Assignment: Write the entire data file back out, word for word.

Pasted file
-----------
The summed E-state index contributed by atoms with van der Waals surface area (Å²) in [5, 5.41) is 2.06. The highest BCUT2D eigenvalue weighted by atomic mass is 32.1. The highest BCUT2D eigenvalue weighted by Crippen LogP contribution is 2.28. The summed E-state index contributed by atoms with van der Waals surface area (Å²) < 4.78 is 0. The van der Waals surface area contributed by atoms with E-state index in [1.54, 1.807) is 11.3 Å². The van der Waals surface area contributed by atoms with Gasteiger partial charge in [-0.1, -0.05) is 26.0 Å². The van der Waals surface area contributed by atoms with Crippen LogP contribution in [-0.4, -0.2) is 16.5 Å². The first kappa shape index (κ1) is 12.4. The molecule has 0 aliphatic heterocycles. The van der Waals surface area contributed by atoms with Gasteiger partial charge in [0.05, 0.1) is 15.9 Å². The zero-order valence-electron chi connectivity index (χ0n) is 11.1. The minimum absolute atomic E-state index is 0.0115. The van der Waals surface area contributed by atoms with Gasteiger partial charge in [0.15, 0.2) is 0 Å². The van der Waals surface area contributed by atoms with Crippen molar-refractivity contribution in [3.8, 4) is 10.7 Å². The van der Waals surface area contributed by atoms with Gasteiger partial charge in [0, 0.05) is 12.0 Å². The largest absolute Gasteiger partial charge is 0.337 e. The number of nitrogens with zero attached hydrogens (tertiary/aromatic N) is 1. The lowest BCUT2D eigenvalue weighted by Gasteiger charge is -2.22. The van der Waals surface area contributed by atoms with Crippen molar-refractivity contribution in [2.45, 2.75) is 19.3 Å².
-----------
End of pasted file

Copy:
The summed E-state index contributed by atoms with van der Waals surface area (Å²) in [5, 5.41) is 2.06. The highest BCUT2D eigenvalue weighted by atomic mass is 32.1. The highest BCUT2D eigenvalue weighted by Crippen LogP contribution is 2.28. The summed E-state index contributed by atoms with van der Waals surface area (Å²) < 4.78 is 0. The van der Waals surface area contributed by atoms with E-state index in [1.54, 1.807) is 11.3 Å². The van der Waals surface area contributed by atoms with Gasteiger partial charge in [-0.1, -0.05) is 26.0 Å². The van der Waals surface area contributed by atoms with Crippen LogP contribution in [-0.4, -0.2) is 16.5 Å². The first kappa shape index (κ1) is 12.4. The molecule has 0 aliphatic heterocycles. The van der Waals surface area contributed by atoms with Gasteiger partial charge in [0.05, 0.1) is 15.9 Å². The zero-order valence-electron chi connectivity index (χ0n) is 11.1. The minimum absolute atomic E-state index is 0.0115. The van der Waals surface area contributed by atoms with Gasteiger partial charge in [0.15, 0.2) is 0 Å². The van der Waals surface area contributed by atoms with Crippen molar-refractivity contribution in [3.8, 4) is 10.7 Å². The van der Waals surface area contributed by atoms with Gasteiger partial charge in [0, 0.05) is 12.0 Å². The largest absolute Gasteiger partial charge is 0.337 e. The number of nitrogens with zero attached hydrogens (tertiary/aromatic N) is 1. The lowest BCUT2D eigenvalue weighted by Gasteiger charge is -2.22. The van der Waals surface area contributed by atoms with Crippen molar-refractivity contribution in [2.45, 2.75) is 19.3 Å².